WHILAMINA LAWSON, TRINIDAD COMMUNITY ACTIVIST: We’re all the way over in Iraq. Don’t we have a war here? Is there a war going on here? These kids could go take $40 and go buy a Chinese-made gun. Something’s wrong with that. How come you can’t stop that? But yet we can go to Iraq and try to, because we heard that he had weapons. We know they have weapons here, and we went over there and did all of that and forgot about us here. Till we can get people back to work, we’re going to have violence.
RESIDENT: If people don’t got jobs or money, they’re going to do dumb things to get the money. People always selling drugs, killing, that’s what’s most of it for: money. Like me, if they gave him a job, he won’t tell me. There’s going to be a chain reaction, a chain reaction, a chain reaction. You know. When people want to go to a party, everybody tell where the party at. So why nobody can’t tell me, "Okay, there’s a job. They’re hiring"? Okay?
LAWSON: (I love you all. I want you all to succeed, okay?) These kids want to work. They want a life. And it’s a shame that our leaders aren’t focusing on they—(How you doing, baby?)—aren’t focusing on these young people like they should. It’s sad. I mean, it angers me.
VOICEOVER: Recent studies support Whilamina Lawson’s connection between jobs and violence. Johns Hopkins found that while, overall, violence has gone down in the last decade, the number of homicides involving guns was going up 31 percent among young black males. Another study estimates 72 percent of black, male, high school dropouts were without jobs, even before the economy hit the skids.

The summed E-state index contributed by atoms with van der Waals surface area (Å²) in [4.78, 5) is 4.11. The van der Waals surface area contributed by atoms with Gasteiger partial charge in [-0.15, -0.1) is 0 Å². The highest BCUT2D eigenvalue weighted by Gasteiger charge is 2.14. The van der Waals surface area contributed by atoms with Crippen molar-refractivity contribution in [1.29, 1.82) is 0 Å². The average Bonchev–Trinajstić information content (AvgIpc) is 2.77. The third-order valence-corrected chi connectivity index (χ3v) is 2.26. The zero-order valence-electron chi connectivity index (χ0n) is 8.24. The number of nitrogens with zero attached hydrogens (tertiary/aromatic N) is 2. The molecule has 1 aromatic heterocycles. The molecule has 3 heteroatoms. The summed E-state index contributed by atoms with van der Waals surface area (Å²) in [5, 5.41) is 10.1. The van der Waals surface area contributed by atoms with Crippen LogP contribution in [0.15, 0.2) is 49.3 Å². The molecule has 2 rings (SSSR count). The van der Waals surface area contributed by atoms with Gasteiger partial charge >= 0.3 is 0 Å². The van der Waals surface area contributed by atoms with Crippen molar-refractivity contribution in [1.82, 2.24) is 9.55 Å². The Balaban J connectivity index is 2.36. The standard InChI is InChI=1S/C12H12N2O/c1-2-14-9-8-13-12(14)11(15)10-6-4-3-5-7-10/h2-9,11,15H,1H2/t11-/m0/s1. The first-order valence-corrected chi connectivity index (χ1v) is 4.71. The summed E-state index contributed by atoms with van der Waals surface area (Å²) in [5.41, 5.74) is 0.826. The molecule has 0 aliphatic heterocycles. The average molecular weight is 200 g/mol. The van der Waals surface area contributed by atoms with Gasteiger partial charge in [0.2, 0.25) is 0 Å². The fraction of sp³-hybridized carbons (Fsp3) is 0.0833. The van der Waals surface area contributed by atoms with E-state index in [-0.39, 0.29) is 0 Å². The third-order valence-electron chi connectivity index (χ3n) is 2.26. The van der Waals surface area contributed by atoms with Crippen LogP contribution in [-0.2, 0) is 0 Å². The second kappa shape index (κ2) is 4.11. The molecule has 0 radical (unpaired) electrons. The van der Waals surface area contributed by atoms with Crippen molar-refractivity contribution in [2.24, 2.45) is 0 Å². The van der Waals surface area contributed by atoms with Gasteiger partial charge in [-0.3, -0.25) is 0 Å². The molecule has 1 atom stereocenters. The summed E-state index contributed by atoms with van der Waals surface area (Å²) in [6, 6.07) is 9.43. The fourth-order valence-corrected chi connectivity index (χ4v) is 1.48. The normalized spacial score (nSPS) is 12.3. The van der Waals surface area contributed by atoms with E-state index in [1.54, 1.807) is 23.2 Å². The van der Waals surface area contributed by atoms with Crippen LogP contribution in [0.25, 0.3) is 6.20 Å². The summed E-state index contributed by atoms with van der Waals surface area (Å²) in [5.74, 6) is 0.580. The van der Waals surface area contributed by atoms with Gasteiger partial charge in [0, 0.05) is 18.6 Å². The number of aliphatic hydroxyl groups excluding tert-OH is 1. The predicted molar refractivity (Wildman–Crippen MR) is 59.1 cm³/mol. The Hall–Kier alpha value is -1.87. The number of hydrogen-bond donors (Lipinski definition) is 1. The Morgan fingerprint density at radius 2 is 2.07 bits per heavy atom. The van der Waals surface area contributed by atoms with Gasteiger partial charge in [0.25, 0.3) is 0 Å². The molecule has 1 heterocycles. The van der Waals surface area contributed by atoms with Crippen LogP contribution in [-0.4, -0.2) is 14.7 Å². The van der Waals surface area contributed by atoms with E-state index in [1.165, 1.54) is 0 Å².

HARRY HOLZER, GEORGETOWN UNIVERSITY, PROFESSOR OF LABOR ECONOMICS: We do have a labor market downturn, and when that happens, all else equal, young people, and especially teenagers, are often the hardest hit, because they are the most marginal workers in the economy. They are the last ones to be hired, the first ones to be let go. Young people and disadvantaged young people are facing big challenges in our labor market. Some of them are short-term. The next few years will not be a good time for these people, and we need to do a better job as a society of increasing their opportunities and their options. And then it would be fair for us to demand that they take responsibility and keep themselves out of trouble.
DAVIS: The economy is so bad and there’s so much of a lack of direction for improving it, what do you expect these individuals to do? Obviously, many of them are standing on the corners every day, hollering, "Crack and blow, pills and thrills." And, of course, they end up being a part of that large number of individuals who are indeed incarcerated and who will live in one way, shape, form, or fashion off of society for the rest of their lives. And so, if we don’t pay with investment in early childhood education on the front end, then we pay for prison. So we pay one way or we pay another.
INTERVIEWER: Is there a commitment in Congress right now to do something about this, do you think?
DAVIS: Not enough. Not nearly enough.
CROWD: What do we want? Safe streets! When do we want it? Now!
Please note that TRNN transcripts are typed from a recording of the program; The Real News Network cannot guarantee their complete accuracy.